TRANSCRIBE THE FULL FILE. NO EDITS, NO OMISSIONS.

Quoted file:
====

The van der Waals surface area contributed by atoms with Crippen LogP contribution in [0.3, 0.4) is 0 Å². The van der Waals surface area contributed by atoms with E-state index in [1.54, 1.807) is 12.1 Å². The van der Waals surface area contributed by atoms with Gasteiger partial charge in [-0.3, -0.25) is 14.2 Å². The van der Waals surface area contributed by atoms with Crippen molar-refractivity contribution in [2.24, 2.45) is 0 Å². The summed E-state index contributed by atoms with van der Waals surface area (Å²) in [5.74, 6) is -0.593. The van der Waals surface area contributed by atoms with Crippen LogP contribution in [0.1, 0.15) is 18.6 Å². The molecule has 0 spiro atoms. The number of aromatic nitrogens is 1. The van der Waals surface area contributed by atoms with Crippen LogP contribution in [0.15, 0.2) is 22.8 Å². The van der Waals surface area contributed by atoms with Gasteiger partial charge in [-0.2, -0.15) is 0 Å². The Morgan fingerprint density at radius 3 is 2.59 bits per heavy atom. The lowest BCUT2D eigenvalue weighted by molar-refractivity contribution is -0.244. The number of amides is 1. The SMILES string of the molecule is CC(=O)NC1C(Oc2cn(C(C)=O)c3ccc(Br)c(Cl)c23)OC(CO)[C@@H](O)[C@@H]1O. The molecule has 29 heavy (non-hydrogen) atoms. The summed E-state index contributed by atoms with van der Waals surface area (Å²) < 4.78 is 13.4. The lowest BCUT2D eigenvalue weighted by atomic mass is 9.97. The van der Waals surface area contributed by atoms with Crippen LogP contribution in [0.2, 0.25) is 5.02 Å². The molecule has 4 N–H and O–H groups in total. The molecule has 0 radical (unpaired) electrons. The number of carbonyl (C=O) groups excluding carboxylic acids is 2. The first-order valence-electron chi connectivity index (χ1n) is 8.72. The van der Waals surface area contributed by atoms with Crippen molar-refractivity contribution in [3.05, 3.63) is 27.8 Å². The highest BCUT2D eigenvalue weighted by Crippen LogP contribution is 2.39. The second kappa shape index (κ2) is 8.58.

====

The van der Waals surface area contributed by atoms with Crippen LogP contribution in [0.3, 0.4) is 0 Å². The van der Waals surface area contributed by atoms with E-state index in [1.54, 1.807) is 12.1 Å². The van der Waals surface area contributed by atoms with Gasteiger partial charge in [-0.3, -0.25) is 14.2 Å². The van der Waals surface area contributed by atoms with Crippen molar-refractivity contribution in [2.24, 2.45) is 0 Å². The summed E-state index contributed by atoms with van der Waals surface area (Å²) in [5.74, 6) is -0.593. The van der Waals surface area contributed by atoms with Crippen LogP contribution in [0.1, 0.15) is 18.6 Å². The molecule has 0 spiro atoms. The number of aromatic nitrogens is 1. The van der Waals surface area contributed by atoms with Crippen LogP contribution in [0.15, 0.2) is 22.8 Å². The van der Waals surface area contributed by atoms with Gasteiger partial charge in [-0.2, -0.15) is 0 Å². The Morgan fingerprint density at radius 3 is 2.59 bits per heavy atom. The lowest BCUT2D eigenvalue weighted by molar-refractivity contribution is -0.244. The number of amides is 1. The SMILES string of the molecule is CC(=O)NC1C(Oc2cn(C(C)=O)c3ccc(Br)c(Cl)c23)OC(CO)[C@@H](O)[C@@H]1O. The molecule has 29 heavy (non-hydrogen) atoms. The summed E-state index contributed by atoms with van der Waals surface area (Å²) < 4.78 is 13.4. The lowest BCUT2D eigenvalue weighted by atomic mass is 9.97. The van der Waals surface area contributed by atoms with Crippen LogP contribution in [0.2, 0.25) is 5.02 Å². The molecule has 4 N–H and O–H groups in total. The molecule has 0 radical (unpaired) electrons. The number of carbonyl (C=O) groups excluding carboxylic acids is 2. The first-order valence-electron chi connectivity index (χ1n) is 8.72. The van der Waals surface area contributed by atoms with Crippen molar-refractivity contribution in [3.05, 3.63) is 27.8 Å². The highest BCUT2D eigenvalue weighted by Crippen LogP contribution is 2.39. The second kappa shape index (κ2) is 8.58.